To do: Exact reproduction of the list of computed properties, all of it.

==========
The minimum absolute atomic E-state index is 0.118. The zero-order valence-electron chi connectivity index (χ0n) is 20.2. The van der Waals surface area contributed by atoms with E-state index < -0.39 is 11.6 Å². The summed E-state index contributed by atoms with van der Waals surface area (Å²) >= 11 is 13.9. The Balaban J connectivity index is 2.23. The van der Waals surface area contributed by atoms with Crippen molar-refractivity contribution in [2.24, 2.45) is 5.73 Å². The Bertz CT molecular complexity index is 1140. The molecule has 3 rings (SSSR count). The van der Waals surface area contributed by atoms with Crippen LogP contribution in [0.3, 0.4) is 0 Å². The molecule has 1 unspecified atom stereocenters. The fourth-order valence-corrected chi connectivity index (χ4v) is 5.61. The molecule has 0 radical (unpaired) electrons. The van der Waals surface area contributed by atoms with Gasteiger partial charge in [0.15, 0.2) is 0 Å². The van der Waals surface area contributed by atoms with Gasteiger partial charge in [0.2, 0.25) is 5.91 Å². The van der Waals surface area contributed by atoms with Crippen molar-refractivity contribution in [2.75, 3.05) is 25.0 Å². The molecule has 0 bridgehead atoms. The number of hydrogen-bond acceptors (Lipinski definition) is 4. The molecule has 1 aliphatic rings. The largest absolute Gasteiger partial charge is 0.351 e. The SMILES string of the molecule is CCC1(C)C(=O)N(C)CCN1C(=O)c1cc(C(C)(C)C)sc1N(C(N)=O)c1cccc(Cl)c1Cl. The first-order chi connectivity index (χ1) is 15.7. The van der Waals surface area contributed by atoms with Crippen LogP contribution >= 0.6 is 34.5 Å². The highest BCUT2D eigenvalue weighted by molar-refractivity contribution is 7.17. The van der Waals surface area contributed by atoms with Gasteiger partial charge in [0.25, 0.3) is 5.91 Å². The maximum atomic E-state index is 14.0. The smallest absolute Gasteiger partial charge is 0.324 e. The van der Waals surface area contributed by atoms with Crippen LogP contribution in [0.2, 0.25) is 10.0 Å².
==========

The minimum absolute atomic E-state index is 0.118. The zero-order valence-electron chi connectivity index (χ0n) is 20.2. The van der Waals surface area contributed by atoms with E-state index < -0.39 is 11.6 Å². The summed E-state index contributed by atoms with van der Waals surface area (Å²) >= 11 is 13.9. The Balaban J connectivity index is 2.23. The van der Waals surface area contributed by atoms with Crippen molar-refractivity contribution in [2.24, 2.45) is 5.73 Å². The Bertz CT molecular complexity index is 1140. The molecule has 3 rings (SSSR count). The van der Waals surface area contributed by atoms with Crippen LogP contribution in [0.3, 0.4) is 0 Å². The molecule has 1 unspecified atom stereocenters. The fourth-order valence-corrected chi connectivity index (χ4v) is 5.61. The molecule has 0 radical (unpaired) electrons. The van der Waals surface area contributed by atoms with Gasteiger partial charge in [0.15, 0.2) is 0 Å². The van der Waals surface area contributed by atoms with Gasteiger partial charge in [0.2, 0.25) is 5.91 Å². The van der Waals surface area contributed by atoms with Crippen molar-refractivity contribution in [2.75, 3.05) is 25.0 Å². The molecule has 0 bridgehead atoms. The number of hydrogen-bond acceptors (Lipinski definition) is 4. The molecule has 1 aliphatic rings. The largest absolute Gasteiger partial charge is 0.351 e. The SMILES string of the molecule is CCC1(C)C(=O)N(C)CCN1C(=O)c1cc(C(C)(C)C)sc1N(C(N)=O)c1cccc(Cl)c1Cl. The first-order chi connectivity index (χ1) is 15.7. The van der Waals surface area contributed by atoms with Crippen LogP contribution >= 0.6 is 34.5 Å². The highest BCUT2D eigenvalue weighted by molar-refractivity contribution is 7.17. The van der Waals surface area contributed by atoms with Gasteiger partial charge in [0.25, 0.3) is 5.91 Å². The maximum atomic E-state index is 14.0. The smallest absolute Gasteiger partial charge is 0.324 e. The van der Waals surface area contributed by atoms with Crippen LogP contribution in [0.2, 0.25) is 10.0 Å².